Tax season is a busy time of the year for taxpayers. You have to deal with tax obligations like income tax, business tax, and personal property tax, too. While in Texas, we do not have state property tax, we do have what is called Ad Valorem Taxes.
What are Ad Valorem Taxes?
Ad valorem tax is calculated as a percent of the value of the item without the requirement that some sort of transaction occurs for the tax to be imposed. If you own real estate or property, ad valorem taxes are levied by your local government counties, municipalities, school districts, and special taxing districts.
To get a better understanding of what these taxes are, let’s take a look at the Texas Legislative Council explanation of property tax levy:
What Happens If I Did Not Pay My Ad Valorem Taxes?
If it slipped your mind or maybe you are just financially unable to pay your Texas property and personal property ad valorem taxes, you are probably wondering what will happen if you did not pay your ad valorem taxes on April 15th.
Each year on January 1st, the Texas Tax Code attaches a tax lien to all taxable real property and personal property in Texas. This is automatically done and takes precedence over any other liens that a secured lender may have mandated at the time the loan was executed. So, if you own taxable property but failed to pay the ad valorem tax within the Texas tax law dates, unfortunately, the tax due becomes delinquent. With any delinquent taxes, they begin to incur penalties and interest which steadily increases the amount due. If for any reason the delinquent taxes, penalties, and interest are not paid, you can be sued by the taxing jurisdiction and could even face foreclosing due to the tax lien. This, in turn, can go on to hurt your credit and possibly put in financial ruins, so it is very important that you do everything you can to pay your ad valorem taxes.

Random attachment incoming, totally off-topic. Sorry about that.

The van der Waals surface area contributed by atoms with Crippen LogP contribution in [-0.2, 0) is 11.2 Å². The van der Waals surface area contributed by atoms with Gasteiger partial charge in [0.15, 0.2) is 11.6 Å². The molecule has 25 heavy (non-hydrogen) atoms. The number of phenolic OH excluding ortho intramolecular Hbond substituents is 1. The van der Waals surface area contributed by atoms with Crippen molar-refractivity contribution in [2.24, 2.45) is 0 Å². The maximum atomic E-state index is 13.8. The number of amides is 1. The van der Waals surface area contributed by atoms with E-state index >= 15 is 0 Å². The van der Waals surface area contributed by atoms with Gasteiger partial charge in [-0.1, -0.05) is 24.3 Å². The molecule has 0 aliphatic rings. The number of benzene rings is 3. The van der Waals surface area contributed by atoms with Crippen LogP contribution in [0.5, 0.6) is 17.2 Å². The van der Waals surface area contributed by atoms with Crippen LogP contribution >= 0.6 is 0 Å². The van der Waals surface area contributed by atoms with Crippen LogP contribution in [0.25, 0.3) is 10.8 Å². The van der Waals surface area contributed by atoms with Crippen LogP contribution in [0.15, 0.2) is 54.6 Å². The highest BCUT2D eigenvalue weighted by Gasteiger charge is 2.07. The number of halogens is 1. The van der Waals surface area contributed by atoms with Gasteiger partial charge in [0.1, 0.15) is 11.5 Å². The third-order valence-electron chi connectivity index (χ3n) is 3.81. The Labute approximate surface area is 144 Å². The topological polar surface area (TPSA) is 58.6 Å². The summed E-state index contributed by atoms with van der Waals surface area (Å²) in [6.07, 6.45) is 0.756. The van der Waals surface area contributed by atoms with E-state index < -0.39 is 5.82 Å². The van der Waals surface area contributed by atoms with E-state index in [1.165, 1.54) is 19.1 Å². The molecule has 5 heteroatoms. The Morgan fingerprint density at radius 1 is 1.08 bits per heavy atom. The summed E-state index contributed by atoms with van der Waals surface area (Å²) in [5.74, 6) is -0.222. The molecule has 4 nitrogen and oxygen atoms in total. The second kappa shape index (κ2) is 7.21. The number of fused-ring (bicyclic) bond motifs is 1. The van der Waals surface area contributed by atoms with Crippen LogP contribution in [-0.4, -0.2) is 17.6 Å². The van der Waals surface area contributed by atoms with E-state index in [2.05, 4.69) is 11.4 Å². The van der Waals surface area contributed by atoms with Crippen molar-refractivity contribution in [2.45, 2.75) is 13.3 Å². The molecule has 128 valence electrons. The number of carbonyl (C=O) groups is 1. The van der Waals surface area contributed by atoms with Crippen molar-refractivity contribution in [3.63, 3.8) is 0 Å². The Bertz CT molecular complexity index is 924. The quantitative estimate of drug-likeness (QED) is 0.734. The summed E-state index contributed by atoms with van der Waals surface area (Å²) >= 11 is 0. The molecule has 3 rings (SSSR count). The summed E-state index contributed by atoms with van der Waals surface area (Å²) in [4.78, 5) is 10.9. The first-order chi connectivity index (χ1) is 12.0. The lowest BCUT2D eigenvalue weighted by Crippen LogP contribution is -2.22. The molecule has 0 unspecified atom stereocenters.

What Should I Do If My Ad Valorem Taxes Are Too Expensive to Pay
If your ad valorem taxes are too expensive, you have an option. Your ad valorem taxes are determined by the fair market value of your property, which is calculated by an appraiser. If you feel the appraisal value is too high, you have the right as a taxpayer to appeal it. This can sometimes result in minimizing your cost and make it easier to pay.
Get Texas Ad Valorem Tax Consulting Help
When filing an appeal, you will have to appear before the Appraiser Review Board (ARC). To help you reduce your property tax expense, it is important that you have a property tax consultant who has experience.
At Hegwood Group, LP, our tax consultants are all former county appraisers themselves so we understand what it takes to successfully appeal a decision before the ARC. If you feel the decisions by the appraisal is incorrect, you don’t have to go about it alone. Contact us today to get help with your ad valorem taxes today.